The complex houses the elderly, handicapped and disabled and sits parallel to the Rite Aid building at the edge of town.
Charles Vernon, a resident of the apartments for four years, said he reported the fire as soon as he noticed it.
"I first noticed it was on fire pretty early," he said. "When it started, it wasn't that much. It was right behind that dumpster there at Rite Aid."
What began small soon developed into something larger, covering a good portion of the hillside.
Since three fires where burning in Harlan County at one time, firefighters and forest rangers were rushing from one fire to the next.
Tim Price, a forest ranger with Kentucky Division of Forestry, was fighting another fire when he was sent to Cumberland.
"I took five men up there with me after we came off another fire," he said.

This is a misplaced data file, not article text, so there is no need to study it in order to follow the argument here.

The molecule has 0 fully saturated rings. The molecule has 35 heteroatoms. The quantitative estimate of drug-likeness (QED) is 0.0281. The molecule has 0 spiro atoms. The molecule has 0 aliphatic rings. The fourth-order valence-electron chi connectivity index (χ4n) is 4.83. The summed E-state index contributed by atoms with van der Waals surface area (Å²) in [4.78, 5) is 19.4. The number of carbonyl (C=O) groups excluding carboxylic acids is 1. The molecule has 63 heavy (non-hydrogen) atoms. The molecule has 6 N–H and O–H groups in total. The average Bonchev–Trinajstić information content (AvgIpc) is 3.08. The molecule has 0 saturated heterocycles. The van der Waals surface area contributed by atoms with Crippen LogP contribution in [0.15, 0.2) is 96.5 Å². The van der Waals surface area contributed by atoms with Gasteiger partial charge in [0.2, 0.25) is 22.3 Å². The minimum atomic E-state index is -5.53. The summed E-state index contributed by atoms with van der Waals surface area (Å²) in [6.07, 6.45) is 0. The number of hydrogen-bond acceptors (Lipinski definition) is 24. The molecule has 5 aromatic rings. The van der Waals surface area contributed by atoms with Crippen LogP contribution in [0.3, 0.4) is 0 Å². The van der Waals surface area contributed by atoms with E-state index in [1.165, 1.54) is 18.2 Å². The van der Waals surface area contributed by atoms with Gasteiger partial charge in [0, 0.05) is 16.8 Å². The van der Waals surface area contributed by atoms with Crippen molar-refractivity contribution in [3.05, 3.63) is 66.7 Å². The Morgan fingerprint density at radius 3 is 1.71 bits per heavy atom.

Price also said despite the fact that three fires were burning at once, it has been an average year for wildfires.
"A lot of times fires start by people burning trash or brush," he said. "But sometimes people set them. Arson is at least half or more of the fires. I'm not really sure about the one at Cumberland, because I wasn't there at the beginning of it. I suspect it was set."
Cumberland Fire Chief Fess Eldridge, who said he also suspected arson, kept a close eye on the fire and the apartment complex.
"It would have posed a danger to the apartments, but not Rite Aid," he said. "We let it burn down. The more it burns, the closer it burns down, the less we'll have to burn later on."
Vernon said he and other residents were awake until the fire trucks left.
"We were very concerned because it was getting pretty close to the buildings," he explained. "I went to sleep about four o'clock this morning, which was when the fire trucks left."